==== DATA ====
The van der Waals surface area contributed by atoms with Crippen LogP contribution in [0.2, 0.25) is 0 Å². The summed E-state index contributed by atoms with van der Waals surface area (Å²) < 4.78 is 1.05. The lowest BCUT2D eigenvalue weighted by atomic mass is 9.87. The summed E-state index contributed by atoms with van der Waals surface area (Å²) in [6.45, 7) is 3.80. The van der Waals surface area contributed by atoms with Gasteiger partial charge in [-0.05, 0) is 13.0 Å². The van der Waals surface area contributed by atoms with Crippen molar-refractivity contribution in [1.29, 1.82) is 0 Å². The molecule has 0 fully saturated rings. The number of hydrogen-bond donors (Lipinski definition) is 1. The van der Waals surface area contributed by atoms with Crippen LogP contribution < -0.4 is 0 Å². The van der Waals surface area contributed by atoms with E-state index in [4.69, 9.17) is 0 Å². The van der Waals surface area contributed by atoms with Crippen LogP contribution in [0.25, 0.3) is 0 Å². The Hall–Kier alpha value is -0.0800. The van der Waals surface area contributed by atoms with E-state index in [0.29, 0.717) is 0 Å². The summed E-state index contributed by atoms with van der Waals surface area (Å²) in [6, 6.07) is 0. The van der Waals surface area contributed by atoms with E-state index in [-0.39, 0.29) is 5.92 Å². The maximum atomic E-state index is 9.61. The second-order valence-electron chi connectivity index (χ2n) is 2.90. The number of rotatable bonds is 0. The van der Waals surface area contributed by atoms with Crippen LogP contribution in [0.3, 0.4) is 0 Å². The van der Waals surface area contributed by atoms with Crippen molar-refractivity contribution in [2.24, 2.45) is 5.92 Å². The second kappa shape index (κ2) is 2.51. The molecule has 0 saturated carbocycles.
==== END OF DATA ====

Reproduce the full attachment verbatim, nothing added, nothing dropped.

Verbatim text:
The van der Waals surface area contributed by atoms with Crippen LogP contribution in [0.2, 0.25) is 0 Å². The summed E-state index contributed by atoms with van der Waals surface area (Å²) < 4.78 is 1.05. The lowest BCUT2D eigenvalue weighted by atomic mass is 9.87. The summed E-state index contributed by atoms with van der Waals surface area (Å²) in [6.45, 7) is 3.80. The van der Waals surface area contributed by atoms with Gasteiger partial charge in [-0.05, 0) is 13.0 Å². The van der Waals surface area contributed by atoms with Crippen molar-refractivity contribution in [1.29, 1.82) is 0 Å². The molecule has 0 fully saturated rings. The number of hydrogen-bond donors (Lipinski definition) is 1. The van der Waals surface area contributed by atoms with Crippen LogP contribution < -0.4 is 0 Å². The van der Waals surface area contributed by atoms with E-state index in [4.69, 9.17) is 0 Å². The van der Waals surface area contributed by atoms with Crippen LogP contribution in [0.25, 0.3) is 0 Å². The Hall–Kier alpha value is -0.0800. The van der Waals surface area contributed by atoms with E-state index in [0.29, 0.717) is 0 Å². The summed E-state index contributed by atoms with van der Waals surface area (Å²) in [6, 6.07) is 0. The van der Waals surface area contributed by atoms with E-state index in [-0.39, 0.29) is 5.92 Å². The maximum atomic E-state index is 9.61. The second-order valence-electron chi connectivity index (χ2n) is 2.90. The number of rotatable bonds is 0. The van der Waals surface area contributed by atoms with Crippen LogP contribution in [0.3, 0.4) is 0 Å². The van der Waals surface area contributed by atoms with Crippen molar-refractivity contribution in [2.24, 2.45) is 5.92 Å². The second kappa shape index (κ2) is 2.51. The molecule has 0 saturated carbocycles.